A 1031 exchange is a process used in real estate in which one investment property is swapped for another. Through this process, capital gains taxes—which are taxes incurred when an investment is sold—are deferred.
The term is derived from IRS code Section 1031. It is often used by realtors, investors, title companies, and everyday property owners. The 1031 exchange has several moving parts that must be understood prior to use, including a few primary factors:
- The exchange can only be made with similar properties.
- There are limits to use with vacation properties.
- There are tax implications and time frames that can prove to be problematic if not met.
Are you still wondering, “How does a 1031 exchange work?” This blog post outlines some of the key considerations prior to use.
What is a 1031 exchange?
Also referred to by some parties as a like-kind exchange, a 1031 exchange is essentially a swap of one investment property for another of a similar kind. If the properties meet the requirements of Section 1031, owners have no tax or limited tax due at the time of the exchange.
This exchange essentially allows you to change the form of your investment without cashing out, which would be recognized as a capital gain. This also allows your investment to continue growing tax-deferred.
Another benefit is that there is no limit to the number of times you can do a 1031 exchange. The gain can be rolled over from one piece of investment property to another, and while you might profit on each swap, you still avoid taxes until the property is sold for cash later down the line. By that point, you will only need to pay one tax, which will be at a long-term capital gains rate.
What does “like-kind” mean?
Like-kind tends to have a fairly ambiguous definition and can often change based on the situation. For example, there are cases in which owners can exchange an apartment building for raw land, or a strip mall for a ranch. One business property can be exchanged for another.
While the rules are certainly liberal, the 1031 exchange is applicable only for investment and business properties. The rules can apply to former primary residencies, but certain conditions must exist. The same applies to swapping vacation homes if the property is used primarily as a rental property.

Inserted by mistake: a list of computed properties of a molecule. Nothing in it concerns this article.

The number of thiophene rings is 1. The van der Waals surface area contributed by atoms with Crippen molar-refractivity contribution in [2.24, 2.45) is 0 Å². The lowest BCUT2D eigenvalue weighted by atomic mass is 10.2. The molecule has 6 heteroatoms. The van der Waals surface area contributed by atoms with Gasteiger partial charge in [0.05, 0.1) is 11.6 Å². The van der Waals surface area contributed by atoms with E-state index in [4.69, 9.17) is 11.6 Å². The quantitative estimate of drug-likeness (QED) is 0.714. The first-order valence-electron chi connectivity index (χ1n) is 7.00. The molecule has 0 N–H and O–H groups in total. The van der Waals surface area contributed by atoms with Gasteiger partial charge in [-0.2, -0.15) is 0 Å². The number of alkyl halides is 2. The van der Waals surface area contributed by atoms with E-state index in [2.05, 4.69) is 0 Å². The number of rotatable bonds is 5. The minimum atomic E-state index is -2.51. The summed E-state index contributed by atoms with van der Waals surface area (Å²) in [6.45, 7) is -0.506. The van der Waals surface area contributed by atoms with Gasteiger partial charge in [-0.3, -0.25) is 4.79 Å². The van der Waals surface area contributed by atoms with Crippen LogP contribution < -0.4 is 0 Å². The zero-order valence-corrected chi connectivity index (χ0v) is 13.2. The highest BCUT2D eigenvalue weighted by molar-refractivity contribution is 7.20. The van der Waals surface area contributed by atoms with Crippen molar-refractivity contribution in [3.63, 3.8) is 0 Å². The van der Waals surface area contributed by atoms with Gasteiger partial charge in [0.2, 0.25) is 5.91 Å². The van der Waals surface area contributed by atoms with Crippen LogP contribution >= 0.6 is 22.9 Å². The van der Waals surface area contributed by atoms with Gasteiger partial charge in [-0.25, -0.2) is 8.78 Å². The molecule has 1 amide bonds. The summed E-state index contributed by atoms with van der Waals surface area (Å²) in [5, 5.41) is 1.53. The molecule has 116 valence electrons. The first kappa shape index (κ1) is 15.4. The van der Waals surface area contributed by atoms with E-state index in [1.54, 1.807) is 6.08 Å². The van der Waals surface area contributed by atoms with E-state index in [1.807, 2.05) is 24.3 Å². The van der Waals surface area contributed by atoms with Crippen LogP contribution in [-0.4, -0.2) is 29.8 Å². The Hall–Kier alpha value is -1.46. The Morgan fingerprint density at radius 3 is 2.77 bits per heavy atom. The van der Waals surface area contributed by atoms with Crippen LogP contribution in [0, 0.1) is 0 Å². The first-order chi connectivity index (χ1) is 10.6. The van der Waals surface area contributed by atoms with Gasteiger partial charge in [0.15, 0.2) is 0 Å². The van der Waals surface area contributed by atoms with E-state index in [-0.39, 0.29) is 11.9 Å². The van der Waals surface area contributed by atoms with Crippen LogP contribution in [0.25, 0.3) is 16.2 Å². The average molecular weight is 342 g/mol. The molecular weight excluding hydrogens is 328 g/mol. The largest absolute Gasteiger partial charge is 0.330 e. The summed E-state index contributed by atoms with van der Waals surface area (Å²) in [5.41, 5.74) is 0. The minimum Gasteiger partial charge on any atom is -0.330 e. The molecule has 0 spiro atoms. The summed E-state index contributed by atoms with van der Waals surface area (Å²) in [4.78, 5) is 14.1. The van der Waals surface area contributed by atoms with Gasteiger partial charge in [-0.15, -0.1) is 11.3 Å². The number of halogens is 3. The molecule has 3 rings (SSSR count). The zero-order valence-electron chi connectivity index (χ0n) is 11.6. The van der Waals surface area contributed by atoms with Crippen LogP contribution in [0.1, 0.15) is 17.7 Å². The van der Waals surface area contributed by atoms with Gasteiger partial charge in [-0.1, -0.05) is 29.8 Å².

Any person who owns property for investment purposes can qualify for a 1031 exchange. The property types included in this exchange include apartment buildings, vacant lots, commercial buildings, and single-family homes.
What are the benefits of a 1031 exchange?
The primary benefits of conducting a 1031 exchange rather than selling one property and buying another is the tax deferral, which allows you to have more access to capital for investment in the new property.
As an investor, there are a number of reasons to consider a 1031 exchange, including:
- You have identified a property with better prospects on ROI.
- You want to diversify your assets.
- As an owner of investment property, you want managed property rather than managing it yourself.
- You want to consolidate several properties or divide a single property into multiple assets.
Keep in mind that a 1031 exchange might require a higher minimum investment and holding time, which can make these transactions more ideal for higher net worth individuals. Due to the complexity of 1031 exchange transactions, you should consult your accountant to see if it is right for your situation.
What are the different kinds of 1031 exchanges?
The three main types of 1031 exchanges that investors can choose to execute include the following:
1. Simultaneous exchange
This is defined as an exchange that occurs when the current property and relinquished property close sales on the same day. Generally, a simultaneous exchange occurs when:
- Two parties exchange deeds.
- A third party facilitates the transaction simultaneously.
- A qualified intermediary handles the exchange.
2. Delayed exchange
The most common type of exchange, the delayed exchange occurs when the exchanger relinquishes the original property prior to acquiring the replacement property.
The investor must execute a sale and purchase agreement before the delayed exchange begins. From there, a third-party intermediary initiates the sale of the relinquished property and holds the proceeds from the sale, which remain in a trust for up to 180 days. In that time, the seller must find a suitable property.
Within 45 days, the investor must identify the new rental property. Within 180 days, the sale must be complete. The extended timeframe is one of the major benefits to the delayed 1031 exchange.
3. Reverse exchange
A reverse exchange occurs when the replacement property is purchased prior to selling the property that is already owned. Reverse exchanges are less common because cash is required for the purchase, and banks will not usually offer loans for this type of exchange. Investors must identify the relinquished property within 45 days and complete the sale of the exchanged property within 180 days.
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1031 exchanges can be complicated and limits can fluctuate as Congress changes the tax code. It’s important to partner with a qualified tax professional or attorney to help you navigate these transitions. When it comes time for the transaction, one of Crews Banking Corporation’s experienced lenders can provide guidance on financial lending and facilitate the deal to ensure you get the most out of your investments.
Important disclosure: The information provided in this material is intended for educational purposes and is not intended to provide specific advice or recommendations for any individual. Crews Banking Corporation, its affiliates, and representatives are unable to provide tax advice. All loans are subject to credit approval.